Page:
- مبلغ: ۸۶,۰۰۰ تومان
- مبلغ: ۹۱,۰۰۰ تومان
This qualitative study, derived from 36 interviews with refugees in Germany, contributes to the literature on career construction theory by exploring career adaptation in the context of forced migration. We focus on the complexity of refugees’ adaptive coping responses and study how refugees resort to and develop these adaptive responses in the host country. Our findings highlight the strong influence of context on refugees’ ability to adapt their careers, suggesting that problems in career construction are also contextually conditioned. Fundamental uncertainties, lacking personal resources, and having lost and losing time were overarching barriers. Restricted by the context’s unfamiliarity and these barriers, refugees’ coping was characterized by strong self-regulation. Many of them expressed concern and took control by disregarding uncertainties and set clear career goals and kept moving on regardless of the obstacles faced. They chose positive, appreciative mindsets to take control and strengthen their confidence, and shaped and explored their career dreams, thus exhibiting curiosity. Context not only impaired, but also facilitated refugees’ ability to adapt their careers through social connections and the richness of local work opportunities. The present study offers new insights into research on career construction by highlighting how context can impede individuals’ use of their adaptability resources and competences, and how despite difficulties, individuals can direct and actively shape their careers to re-build their work trajectories after the resettlement.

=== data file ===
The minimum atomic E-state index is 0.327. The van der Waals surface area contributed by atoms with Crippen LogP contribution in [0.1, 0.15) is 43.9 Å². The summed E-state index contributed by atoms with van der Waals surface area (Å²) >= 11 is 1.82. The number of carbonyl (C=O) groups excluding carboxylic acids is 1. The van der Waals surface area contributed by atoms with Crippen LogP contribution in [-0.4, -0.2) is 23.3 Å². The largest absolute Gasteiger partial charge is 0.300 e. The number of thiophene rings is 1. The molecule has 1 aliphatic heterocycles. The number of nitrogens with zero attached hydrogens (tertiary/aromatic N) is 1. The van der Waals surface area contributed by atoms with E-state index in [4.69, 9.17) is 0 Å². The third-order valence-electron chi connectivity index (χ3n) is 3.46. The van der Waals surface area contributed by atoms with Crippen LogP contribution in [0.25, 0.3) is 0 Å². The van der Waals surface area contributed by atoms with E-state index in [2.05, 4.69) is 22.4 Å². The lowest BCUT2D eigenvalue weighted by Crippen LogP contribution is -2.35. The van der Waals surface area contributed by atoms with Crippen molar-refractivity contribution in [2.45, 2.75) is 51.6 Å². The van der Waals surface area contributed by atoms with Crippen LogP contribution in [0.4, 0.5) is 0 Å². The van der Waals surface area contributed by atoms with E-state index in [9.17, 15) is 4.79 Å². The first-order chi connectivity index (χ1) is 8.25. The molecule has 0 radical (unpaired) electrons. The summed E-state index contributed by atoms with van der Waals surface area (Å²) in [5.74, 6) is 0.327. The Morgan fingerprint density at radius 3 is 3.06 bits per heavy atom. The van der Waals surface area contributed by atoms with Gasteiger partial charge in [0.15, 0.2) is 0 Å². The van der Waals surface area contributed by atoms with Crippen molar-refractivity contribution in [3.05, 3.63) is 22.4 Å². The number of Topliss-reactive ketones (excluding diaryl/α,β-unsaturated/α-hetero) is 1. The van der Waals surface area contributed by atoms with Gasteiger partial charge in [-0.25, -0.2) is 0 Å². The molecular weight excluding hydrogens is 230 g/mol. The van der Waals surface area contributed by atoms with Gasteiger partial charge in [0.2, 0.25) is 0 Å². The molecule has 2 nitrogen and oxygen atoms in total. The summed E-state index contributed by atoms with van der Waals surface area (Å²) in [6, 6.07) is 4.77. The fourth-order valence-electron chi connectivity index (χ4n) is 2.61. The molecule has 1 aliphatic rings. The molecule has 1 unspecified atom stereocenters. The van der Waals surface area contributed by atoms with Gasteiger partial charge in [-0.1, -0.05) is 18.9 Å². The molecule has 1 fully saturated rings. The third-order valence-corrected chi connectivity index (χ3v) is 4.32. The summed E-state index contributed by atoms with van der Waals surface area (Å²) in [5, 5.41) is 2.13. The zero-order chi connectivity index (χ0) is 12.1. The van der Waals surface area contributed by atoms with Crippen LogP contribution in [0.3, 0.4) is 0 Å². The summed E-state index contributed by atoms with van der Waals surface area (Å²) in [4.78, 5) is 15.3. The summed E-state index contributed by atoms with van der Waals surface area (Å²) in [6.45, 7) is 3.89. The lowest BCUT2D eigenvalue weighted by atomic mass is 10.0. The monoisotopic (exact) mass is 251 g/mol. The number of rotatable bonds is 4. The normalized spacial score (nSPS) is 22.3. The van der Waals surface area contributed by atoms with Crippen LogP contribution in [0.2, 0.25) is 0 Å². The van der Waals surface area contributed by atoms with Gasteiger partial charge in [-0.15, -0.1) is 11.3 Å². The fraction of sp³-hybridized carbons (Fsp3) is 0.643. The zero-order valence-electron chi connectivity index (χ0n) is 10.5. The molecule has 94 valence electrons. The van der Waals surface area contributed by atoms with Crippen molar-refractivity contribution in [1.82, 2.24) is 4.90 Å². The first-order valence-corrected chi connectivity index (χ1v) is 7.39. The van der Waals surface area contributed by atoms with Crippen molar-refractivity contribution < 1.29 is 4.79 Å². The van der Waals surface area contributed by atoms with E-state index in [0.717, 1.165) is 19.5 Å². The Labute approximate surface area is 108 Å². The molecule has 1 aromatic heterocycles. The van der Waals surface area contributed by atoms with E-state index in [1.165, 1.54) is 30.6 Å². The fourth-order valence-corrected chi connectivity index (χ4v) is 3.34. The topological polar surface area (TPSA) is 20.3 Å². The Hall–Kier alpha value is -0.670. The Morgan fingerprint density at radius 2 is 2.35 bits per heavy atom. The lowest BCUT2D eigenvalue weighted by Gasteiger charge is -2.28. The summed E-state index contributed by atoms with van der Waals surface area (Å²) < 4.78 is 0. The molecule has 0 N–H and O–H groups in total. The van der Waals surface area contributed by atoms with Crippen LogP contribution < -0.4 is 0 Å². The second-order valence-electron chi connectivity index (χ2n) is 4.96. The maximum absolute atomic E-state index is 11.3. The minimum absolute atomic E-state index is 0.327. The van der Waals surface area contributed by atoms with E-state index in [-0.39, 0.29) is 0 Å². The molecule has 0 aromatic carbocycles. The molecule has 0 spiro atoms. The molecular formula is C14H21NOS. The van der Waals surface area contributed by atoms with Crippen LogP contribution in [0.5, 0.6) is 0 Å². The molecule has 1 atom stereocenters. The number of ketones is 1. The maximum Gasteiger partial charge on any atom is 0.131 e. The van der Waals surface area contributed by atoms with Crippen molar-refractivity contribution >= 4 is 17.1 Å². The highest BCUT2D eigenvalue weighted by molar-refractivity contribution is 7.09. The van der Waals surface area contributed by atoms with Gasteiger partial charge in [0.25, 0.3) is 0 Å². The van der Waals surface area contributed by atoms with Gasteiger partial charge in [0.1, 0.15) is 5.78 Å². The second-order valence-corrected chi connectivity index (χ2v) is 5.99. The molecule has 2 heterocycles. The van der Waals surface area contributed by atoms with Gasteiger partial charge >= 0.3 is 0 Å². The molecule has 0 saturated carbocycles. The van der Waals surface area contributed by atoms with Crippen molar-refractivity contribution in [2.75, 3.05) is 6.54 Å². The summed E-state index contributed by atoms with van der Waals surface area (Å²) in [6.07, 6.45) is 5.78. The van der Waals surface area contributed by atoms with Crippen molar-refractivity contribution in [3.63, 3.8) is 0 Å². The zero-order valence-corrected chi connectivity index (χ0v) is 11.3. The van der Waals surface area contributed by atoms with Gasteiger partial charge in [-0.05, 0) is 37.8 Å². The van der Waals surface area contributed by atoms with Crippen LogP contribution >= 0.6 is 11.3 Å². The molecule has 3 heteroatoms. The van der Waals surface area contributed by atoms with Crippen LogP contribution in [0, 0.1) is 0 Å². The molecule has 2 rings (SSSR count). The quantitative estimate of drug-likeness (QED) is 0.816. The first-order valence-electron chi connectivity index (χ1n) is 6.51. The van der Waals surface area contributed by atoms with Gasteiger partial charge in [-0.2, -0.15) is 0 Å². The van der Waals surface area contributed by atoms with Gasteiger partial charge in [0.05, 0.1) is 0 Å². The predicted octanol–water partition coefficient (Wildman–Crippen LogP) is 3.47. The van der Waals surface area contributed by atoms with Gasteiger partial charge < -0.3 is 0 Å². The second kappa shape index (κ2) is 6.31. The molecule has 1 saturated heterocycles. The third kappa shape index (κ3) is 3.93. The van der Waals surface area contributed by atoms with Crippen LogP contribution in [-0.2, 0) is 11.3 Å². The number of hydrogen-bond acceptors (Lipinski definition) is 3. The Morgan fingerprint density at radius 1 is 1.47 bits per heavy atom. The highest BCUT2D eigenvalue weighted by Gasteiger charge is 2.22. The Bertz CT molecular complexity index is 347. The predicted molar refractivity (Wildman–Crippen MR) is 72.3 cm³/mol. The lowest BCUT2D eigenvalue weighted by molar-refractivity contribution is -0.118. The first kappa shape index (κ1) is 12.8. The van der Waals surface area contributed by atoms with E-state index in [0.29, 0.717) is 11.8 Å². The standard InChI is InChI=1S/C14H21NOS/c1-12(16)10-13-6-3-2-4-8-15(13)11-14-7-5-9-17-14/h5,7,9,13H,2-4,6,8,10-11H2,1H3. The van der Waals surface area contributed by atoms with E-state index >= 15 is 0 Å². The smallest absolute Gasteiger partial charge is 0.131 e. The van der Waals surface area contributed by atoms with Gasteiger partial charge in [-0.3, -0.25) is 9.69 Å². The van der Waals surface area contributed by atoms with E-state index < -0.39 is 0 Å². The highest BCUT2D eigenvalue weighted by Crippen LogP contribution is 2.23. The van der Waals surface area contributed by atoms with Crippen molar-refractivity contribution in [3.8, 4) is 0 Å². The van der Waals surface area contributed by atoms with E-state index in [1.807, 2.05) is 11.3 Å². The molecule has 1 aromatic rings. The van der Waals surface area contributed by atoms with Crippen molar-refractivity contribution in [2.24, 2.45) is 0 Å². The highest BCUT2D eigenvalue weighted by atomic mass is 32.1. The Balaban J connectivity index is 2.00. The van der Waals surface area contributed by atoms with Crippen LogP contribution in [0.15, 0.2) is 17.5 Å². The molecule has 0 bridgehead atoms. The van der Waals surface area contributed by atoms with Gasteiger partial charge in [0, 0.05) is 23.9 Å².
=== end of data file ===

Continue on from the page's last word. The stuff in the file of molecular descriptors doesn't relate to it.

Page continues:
This study addressed refugees’ career-related adaptation in their host country. By unraveling the constraining and enabling influences of the context on refugees’ career adaptability and adaptive coping after resettlement, we also provide insights into contextual effects on refugees’ agency. Our findings validate the power of current conceptions of careeradaptive responses in discontinuous career transitions (e.g., Haynie & Shepherd, 2011) and generalize career construction theory (Savickas, 2013) to the refugee context. We also extend the current career construction theory: Career problems in career construction are also contextually conditioned and not only attitudinal by nature. By presenting the complexity of refugees’ adaptive coping when transitioning involuntarily, we show how they manage to shape their careers despite the vast constraints. Their coping is characterized by strong selfand emotion regulation (cf. Savickas, 2013). Further, we note positive mindsets to help persons to adapt (cf. Rudolph et al., 2017) and social connections as vital for refugees’ career adaptability.